The Scar boat burial: A Viking grave in Sanday, Orkney

The excavation of the Viking boat burial at Scar, towards the north end of Burness in Sanday, was a race against time and deteriorating weather conditions.  In 1991 exposed human remains and corroded boat rivets were clearly visible in an eroding section of the sandy coastline and a rescue excavation was organised with funding from Historic Scotland and Orkney Islands Council.  Historic Scotland’s excavation unit, Archaeological Operations and Conservation, made ready for fieldwork and once the first autumn storms had abated, they began a two-week mission to record and excavate the boat and its contents.  They were blessed with a period of calm, bright weather: a few days after the excavation had finished, a violent storm destroyed the site and removed all trace of the boat burial.

A hand holding a rusted rivet from the Scar Viking Age boat burial
Iron fastenings, Scar, Sanday. Date: CE 895 to 1035
One of the 310 nails and rivets recovered from a Viking boat burial. They are hand forged and of various lengths.
Orkney Museum 1992.22

Revealing the outline of the boat

When found, the iron fastenings provided a “ghost” of the original boat. It wasn’t possible to say which of them were in situ, but enough survived to show that the vessel had been clinker built with over-lapping planks, in the Nordic tradition. The boat had been used for burial and contained the remains of three people and their possessions. It is one of only three Viking period boats to have been excavated in Orkney in modern times.

A Viking Age whale bone plaque with two opposing animal heads at the top, from Scar, Sanday
Whale bone plaque, Scar, Sanday. Date: 8th – 9th centuries
This plaque was placed in the Scar boat grave at the time of the burial. It is associated with the woman who was buried here. Find out more about the people and objects that were buried with her here. See the plaque on display at The Orkney Museum and a 3D printed replica in the Sanday Heritage Centre.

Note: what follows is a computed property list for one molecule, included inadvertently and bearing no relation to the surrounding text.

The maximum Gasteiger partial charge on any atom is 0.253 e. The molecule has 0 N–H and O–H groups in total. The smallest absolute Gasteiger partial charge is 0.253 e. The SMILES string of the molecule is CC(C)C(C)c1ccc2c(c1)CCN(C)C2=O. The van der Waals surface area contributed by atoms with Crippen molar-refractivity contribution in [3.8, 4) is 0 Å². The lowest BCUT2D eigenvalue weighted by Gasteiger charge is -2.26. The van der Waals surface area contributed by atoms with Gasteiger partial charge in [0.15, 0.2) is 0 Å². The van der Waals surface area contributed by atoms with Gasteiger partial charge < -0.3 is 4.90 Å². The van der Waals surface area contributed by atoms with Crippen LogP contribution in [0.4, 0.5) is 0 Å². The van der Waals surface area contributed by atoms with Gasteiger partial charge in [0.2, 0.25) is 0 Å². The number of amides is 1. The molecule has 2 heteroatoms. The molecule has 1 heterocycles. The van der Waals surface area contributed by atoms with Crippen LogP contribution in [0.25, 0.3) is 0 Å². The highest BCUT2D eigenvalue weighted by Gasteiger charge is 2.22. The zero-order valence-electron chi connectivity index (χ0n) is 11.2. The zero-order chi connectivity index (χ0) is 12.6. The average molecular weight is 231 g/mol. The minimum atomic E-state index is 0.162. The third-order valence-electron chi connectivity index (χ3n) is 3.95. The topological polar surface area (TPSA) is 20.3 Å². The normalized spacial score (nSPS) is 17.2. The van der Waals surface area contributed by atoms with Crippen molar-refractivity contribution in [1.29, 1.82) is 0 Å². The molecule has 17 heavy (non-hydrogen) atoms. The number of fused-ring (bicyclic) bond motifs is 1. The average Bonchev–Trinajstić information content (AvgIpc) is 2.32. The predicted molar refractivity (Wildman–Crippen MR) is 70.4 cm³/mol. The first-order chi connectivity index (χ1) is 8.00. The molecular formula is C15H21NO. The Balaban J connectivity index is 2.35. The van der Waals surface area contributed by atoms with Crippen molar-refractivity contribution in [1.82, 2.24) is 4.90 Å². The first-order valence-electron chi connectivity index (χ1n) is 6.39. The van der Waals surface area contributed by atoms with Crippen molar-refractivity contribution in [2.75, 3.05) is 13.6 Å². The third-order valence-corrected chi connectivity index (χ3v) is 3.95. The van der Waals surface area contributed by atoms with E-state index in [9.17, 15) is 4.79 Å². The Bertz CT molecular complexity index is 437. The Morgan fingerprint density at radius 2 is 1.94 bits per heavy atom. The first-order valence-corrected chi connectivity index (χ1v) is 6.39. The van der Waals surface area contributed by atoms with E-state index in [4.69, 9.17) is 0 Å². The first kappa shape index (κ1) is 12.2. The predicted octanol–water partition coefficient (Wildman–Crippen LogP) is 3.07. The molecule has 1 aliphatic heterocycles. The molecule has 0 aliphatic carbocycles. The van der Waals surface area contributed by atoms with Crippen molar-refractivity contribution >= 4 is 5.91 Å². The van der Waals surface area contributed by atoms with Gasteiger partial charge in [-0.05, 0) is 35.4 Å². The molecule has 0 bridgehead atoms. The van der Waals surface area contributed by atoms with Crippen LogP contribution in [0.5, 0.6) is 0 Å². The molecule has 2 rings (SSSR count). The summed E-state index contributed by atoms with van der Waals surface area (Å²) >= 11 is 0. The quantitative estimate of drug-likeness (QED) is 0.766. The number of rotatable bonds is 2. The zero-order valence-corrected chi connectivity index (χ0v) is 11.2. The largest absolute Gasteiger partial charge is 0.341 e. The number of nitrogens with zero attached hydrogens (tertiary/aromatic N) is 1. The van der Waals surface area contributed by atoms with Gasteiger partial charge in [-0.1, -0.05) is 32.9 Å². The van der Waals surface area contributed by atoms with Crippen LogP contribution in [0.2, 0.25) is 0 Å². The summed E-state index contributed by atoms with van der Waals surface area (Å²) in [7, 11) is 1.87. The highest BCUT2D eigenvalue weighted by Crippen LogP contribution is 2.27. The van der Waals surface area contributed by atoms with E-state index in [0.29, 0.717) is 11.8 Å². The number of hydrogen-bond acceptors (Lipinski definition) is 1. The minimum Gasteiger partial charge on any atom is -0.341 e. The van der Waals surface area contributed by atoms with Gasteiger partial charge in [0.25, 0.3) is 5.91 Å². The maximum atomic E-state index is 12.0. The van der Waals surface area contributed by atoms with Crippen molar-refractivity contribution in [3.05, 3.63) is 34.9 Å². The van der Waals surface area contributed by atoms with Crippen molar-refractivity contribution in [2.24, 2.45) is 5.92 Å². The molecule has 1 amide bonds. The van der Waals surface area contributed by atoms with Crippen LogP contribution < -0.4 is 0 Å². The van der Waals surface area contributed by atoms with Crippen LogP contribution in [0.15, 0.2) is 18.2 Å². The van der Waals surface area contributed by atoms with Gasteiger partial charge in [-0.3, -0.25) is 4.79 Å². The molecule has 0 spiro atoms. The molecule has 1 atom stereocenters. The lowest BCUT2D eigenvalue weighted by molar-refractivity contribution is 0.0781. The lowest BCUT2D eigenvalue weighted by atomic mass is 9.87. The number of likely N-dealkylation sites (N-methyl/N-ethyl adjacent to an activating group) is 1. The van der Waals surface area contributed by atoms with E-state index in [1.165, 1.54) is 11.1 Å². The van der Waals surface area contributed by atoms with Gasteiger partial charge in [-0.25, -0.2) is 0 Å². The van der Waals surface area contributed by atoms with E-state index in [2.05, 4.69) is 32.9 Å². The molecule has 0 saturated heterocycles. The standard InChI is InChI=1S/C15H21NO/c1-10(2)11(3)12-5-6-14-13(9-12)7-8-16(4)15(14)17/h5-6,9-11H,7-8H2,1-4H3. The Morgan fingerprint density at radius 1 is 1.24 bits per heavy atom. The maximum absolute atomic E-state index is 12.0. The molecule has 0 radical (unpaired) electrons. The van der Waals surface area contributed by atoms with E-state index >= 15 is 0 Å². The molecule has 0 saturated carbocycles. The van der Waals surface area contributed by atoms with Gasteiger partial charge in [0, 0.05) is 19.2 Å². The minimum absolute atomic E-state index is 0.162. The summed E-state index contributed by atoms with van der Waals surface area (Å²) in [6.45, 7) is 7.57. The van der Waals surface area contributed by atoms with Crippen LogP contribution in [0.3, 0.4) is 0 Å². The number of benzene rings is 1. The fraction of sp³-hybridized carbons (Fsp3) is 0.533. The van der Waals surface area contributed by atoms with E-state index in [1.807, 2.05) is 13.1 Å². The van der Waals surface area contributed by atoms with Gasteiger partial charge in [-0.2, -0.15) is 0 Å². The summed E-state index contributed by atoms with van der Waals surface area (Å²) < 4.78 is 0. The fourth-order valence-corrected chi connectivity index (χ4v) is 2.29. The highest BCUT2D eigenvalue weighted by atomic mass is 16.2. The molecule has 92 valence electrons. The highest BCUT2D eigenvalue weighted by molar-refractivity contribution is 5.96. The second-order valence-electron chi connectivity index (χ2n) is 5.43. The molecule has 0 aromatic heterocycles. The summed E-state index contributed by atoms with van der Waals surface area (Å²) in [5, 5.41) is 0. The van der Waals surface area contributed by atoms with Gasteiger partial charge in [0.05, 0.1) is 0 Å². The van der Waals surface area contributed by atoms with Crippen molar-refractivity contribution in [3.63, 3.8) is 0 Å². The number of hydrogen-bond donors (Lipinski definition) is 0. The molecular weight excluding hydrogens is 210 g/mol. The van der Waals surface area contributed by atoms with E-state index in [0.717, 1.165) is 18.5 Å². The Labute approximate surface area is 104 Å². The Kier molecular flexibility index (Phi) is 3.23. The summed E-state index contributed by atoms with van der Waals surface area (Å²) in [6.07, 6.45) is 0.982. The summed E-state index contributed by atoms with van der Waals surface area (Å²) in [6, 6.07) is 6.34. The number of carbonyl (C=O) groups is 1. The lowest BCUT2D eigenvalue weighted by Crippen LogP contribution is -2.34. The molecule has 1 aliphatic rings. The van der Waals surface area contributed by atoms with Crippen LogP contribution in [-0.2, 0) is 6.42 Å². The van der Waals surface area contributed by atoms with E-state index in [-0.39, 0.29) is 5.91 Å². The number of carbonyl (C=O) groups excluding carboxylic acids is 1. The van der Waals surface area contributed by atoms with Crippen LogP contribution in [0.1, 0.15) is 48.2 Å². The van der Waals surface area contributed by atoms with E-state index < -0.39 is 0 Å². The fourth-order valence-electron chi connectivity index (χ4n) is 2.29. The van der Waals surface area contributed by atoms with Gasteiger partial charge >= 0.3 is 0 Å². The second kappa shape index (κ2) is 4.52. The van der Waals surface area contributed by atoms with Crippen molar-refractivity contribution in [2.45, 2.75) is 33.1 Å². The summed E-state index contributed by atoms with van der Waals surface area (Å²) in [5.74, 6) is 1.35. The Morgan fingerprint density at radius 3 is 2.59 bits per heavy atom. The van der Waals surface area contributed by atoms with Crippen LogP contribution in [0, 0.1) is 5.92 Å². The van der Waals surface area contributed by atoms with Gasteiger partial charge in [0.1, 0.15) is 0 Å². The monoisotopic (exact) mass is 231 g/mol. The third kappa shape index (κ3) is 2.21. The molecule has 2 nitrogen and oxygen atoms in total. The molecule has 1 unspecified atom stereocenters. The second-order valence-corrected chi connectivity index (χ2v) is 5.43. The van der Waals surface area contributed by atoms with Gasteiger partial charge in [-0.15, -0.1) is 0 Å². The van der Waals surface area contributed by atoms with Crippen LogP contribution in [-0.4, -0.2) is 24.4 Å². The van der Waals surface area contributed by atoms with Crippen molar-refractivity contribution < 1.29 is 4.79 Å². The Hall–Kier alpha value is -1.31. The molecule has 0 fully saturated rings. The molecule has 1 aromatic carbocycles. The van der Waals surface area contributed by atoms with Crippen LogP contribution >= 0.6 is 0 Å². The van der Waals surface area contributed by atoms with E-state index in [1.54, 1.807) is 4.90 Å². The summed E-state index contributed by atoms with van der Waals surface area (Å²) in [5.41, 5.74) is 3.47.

Orkney Museum 1992.22.139

A possible noust?

A stone spread comprising several layers and with a straight, well-defined eastern edge covered the width of the trench at the time of excavation. The pit which had been dug to contain the boat burial had cut into the western side of this feature. The lower parts of two parallel walls running north to south were visible 18 months after the excavation. It has been suggested that this structure may have been a boat noust. On a visit to the site in 2018, it proved difficult to identify this feature, probably the result of another 25 years of erosion. It is not an obvious site for a noust as access to the structure with a boat would have been difficult with there being no passage through the rocky approach, which has a rock formation of tilted strata.

Scar, Sanday

Please cite New Connections Across the Northern Isles (2019) when referencing materials from this virtual museum.

Find out more

Find out more about the boat burial site by clicking here.

Find out about the connections between the woman buried in the Scar boat grave and a fisher woman at Stromness by clicking here.

Visit The Orkney Museum website by clicking here.

Visit the Sanday Heritage Centre’s website by clicking here.

Further Reading:
“Scar: A Viking Boat Burial on Sanday, Orkney”, Olwyn Owen and Magdar Dalland 1999, Historic Scotland

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